5 Lessons Screenwriters Can Learn from Ramadan

Bismillah ir Rahman ir Raheem

Assalam alaikum warahmatullahi wabarakatahu!

So the blessed month is upon me and I’ve been using it to reflect on the things I need the most in my life, both spiritual and materialistic.

To those of you who don’t know what Ramadan is, it is the month in which the Islamic holy book, the Noble Qur’an, was sent down, i.e. the word of God in unadulterated form. The Qur’an is one of Prophet Muhammad (peace be upon him)’s many miracles, as he was an illiterate man, yet he was given words that moved the Arabs (who were great poets). We honor its revelation to us by fasting.

Fasting is about not eating between sunset and sundown, true, but it’s also about controlling your temper and staying away from sin and becoming truly conscious of God’s blessings and guidance in your life (called taqwa in Arabic). The gates of heaven are thrown open and Satan is tied up for the entire month and every good deed is rewarded multiple times in this month. So it is truly a blessed month.

Personally I can well and truly feel that blessing. You see, being a South East Asian gives you an inferiority complex from birth. Being a hardcore practicing Muslim and an artist, well, that just compounds it. In this month, I have no fear being myself. Female, Muslim, an artist – a servant of God in all respects. Whereas in other months, sometimes I worry what people think of me a little too much. The work of Satan and a uniquely Asian affliction.

That aside, I have come to the conclusion that fasting has many lessons to teach us screenwriters. Here are but a few I could think of:

1.       Be prepared.

I went into Ramadan having fasted a few extra days to prepare my body but I hadn’t really prepared my soul to take advantage of the blessed month. I hadn’t made a plan to truly make this month a success. I know what unique tests I face – between jobs, friends, comedy and film, it’s a miracle I have time to breathe. But somehow through all of that drama, in this blessed month, I need to remember to remember Allah (SWT). That means training my soul (nafs). Ramadan is a bootcamp. Screenwriting should be too. And it’s up to us to crack the whip, to dodge the bullets and roll with the punches. And other inane metaphors.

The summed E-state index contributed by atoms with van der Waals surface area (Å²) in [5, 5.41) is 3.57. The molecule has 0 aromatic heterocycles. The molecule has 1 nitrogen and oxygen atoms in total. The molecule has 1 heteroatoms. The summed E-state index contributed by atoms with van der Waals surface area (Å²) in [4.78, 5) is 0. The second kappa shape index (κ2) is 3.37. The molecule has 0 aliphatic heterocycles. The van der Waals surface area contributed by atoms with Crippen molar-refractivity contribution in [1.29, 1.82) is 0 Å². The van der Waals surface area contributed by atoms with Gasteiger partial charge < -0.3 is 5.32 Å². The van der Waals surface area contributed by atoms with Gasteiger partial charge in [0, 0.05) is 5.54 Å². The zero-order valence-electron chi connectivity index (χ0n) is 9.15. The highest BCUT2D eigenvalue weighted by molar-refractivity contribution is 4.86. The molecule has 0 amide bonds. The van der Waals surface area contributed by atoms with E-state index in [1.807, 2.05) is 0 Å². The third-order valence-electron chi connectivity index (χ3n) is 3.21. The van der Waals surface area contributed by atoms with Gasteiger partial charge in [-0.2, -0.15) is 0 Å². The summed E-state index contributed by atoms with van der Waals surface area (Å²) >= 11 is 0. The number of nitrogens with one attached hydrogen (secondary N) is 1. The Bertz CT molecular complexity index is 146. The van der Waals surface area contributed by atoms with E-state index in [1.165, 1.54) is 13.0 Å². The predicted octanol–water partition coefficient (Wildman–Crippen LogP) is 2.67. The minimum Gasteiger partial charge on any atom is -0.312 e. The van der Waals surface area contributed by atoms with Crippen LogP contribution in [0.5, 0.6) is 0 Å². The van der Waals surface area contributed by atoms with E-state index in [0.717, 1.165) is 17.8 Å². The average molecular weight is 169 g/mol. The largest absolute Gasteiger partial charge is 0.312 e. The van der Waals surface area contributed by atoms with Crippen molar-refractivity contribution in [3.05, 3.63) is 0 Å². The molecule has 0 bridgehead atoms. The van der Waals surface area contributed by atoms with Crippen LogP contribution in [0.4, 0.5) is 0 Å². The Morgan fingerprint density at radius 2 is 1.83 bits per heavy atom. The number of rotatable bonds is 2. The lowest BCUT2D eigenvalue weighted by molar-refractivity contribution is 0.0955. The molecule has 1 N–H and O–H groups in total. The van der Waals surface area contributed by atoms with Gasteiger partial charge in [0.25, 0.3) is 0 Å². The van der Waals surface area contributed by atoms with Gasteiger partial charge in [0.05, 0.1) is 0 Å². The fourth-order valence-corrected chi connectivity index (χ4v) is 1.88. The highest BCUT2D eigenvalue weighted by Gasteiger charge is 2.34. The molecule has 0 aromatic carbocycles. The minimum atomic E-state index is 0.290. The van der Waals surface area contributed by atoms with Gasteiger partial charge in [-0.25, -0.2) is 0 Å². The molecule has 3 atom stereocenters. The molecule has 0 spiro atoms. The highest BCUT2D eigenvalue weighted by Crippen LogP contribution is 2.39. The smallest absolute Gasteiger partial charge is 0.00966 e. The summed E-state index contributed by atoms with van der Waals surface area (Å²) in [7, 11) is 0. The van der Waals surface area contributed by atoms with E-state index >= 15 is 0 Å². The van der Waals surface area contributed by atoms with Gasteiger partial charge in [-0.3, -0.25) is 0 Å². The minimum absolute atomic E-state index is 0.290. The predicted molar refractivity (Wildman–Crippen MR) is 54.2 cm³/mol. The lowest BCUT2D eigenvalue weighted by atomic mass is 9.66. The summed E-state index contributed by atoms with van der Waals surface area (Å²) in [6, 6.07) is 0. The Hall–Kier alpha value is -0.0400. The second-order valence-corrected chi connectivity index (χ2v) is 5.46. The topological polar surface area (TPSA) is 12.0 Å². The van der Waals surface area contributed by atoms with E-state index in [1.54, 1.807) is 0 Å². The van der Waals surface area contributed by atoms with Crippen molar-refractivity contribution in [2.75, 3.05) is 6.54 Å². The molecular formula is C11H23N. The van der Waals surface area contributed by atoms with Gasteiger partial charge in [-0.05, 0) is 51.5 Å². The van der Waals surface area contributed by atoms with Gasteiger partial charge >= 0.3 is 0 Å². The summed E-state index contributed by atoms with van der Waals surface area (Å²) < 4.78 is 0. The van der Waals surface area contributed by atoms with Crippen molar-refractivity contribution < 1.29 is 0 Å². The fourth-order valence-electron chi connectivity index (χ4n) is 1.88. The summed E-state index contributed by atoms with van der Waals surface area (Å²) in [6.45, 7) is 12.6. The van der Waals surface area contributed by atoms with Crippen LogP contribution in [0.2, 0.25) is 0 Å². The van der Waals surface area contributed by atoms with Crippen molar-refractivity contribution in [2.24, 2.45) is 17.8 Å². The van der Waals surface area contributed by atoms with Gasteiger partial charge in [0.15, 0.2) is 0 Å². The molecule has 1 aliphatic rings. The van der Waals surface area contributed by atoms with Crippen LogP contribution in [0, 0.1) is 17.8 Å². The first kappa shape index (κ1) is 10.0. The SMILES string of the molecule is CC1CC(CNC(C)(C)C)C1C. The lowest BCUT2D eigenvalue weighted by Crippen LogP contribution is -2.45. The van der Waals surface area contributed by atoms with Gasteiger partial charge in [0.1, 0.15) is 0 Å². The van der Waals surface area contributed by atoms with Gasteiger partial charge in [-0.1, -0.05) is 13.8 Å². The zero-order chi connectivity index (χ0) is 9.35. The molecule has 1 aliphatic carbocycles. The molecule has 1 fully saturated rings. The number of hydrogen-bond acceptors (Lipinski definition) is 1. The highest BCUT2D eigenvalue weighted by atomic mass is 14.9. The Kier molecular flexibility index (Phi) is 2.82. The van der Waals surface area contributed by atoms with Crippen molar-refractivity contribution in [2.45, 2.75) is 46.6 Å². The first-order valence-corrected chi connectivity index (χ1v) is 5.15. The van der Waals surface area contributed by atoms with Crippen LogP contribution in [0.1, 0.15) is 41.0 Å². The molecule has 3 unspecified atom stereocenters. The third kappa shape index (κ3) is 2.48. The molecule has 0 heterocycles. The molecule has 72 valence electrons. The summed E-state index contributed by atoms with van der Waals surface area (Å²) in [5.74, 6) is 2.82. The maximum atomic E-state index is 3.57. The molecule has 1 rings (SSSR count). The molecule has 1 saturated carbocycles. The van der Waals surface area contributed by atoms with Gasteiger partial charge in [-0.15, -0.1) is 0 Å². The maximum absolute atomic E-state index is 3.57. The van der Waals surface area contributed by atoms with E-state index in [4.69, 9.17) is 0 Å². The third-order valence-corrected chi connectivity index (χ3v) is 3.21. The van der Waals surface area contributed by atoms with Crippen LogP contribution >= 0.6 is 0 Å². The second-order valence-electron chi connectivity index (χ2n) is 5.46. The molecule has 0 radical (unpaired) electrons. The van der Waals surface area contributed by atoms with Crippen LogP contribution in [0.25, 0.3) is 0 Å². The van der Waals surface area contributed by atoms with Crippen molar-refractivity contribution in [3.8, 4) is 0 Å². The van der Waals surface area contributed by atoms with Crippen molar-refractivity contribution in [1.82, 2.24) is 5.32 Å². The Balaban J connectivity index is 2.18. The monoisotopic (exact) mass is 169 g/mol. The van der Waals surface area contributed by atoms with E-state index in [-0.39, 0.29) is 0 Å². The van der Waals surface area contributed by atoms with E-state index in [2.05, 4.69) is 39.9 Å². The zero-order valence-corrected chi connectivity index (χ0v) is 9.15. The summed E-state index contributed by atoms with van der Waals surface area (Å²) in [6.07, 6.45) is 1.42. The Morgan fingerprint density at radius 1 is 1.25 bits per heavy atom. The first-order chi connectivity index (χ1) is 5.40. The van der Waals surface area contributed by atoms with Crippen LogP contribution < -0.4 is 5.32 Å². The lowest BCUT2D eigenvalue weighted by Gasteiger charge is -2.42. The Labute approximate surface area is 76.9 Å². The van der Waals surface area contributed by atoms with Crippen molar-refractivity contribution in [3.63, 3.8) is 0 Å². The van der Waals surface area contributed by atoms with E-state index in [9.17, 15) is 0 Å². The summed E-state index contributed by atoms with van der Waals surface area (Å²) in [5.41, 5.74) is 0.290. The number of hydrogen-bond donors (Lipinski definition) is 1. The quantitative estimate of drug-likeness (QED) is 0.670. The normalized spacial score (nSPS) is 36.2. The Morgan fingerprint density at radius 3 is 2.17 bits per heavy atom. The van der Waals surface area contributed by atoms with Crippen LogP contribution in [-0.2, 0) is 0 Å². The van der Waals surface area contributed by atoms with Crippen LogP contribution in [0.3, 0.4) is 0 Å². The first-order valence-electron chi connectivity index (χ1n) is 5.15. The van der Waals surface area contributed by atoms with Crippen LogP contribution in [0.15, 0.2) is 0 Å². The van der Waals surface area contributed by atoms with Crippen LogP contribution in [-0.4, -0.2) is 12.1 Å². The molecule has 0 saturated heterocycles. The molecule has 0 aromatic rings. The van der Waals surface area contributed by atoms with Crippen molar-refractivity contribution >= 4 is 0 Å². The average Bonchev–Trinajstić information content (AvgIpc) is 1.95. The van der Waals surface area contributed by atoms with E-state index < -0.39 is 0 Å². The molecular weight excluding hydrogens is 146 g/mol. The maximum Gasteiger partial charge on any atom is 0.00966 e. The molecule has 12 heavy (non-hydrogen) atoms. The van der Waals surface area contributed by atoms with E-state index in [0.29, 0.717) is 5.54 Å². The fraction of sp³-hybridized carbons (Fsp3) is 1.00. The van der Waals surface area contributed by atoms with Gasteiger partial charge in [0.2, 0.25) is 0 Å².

Basically, it’s important to figure out your goals and how you’re going to get there. And if it doesn’t work in practice, adjust.

2.       Follow your leaders

There are people – mentors, friends, colleagues – who are inspiring. For me, it’s our beloved Prophet (peace be upon him) and Imam Suhaib Webb.

I have yet to find a mentor in screenwriting, though.

3.       Have prescribed times for work and play.

One needs to keep balance in their life. Ramadan shouldn’t be a month where nothing gets done (the most common complaint in the Arab world).  There needs to be a balance between the world and the spiritual. One should not suffer on account of the other. It’s a fine balance and one that differs from person to person. But it’s necessary to walk that line.

As screenwriters, if you’re stuck inside your house writing all day, you might just end up writing the same story about the one-eyed cat who finds a key to heaven in the back-yard over and over again. For decades. Or you just might go postal and kill all the pets in the neighborhood.

The world has a million stories.  At any time, the most mind-blowing stories are running in HD 3D all around – and they’re called human beings!

4.       Learn from your mistakes.

I keep a log to a) make a list of all the things I’m learning b) provide a place to vent c) figure out problem areas I could work on.

5.       Patience in times of frustration

It isn’t easy.  In fact, it’ll probably be downright painful. You’ll lose sleep.  You’ll be hungry. You’ll say no to things you want to say yes to. You’ll be scared. You’ll take leaps of faith as a matter of course.

But it’ll all be worth it in the end.

I’ll see you after the month of mercy, brothers and sisters. Stay blessed.

Wassalam and Fee Amanillah,

The Happy Muslimah.

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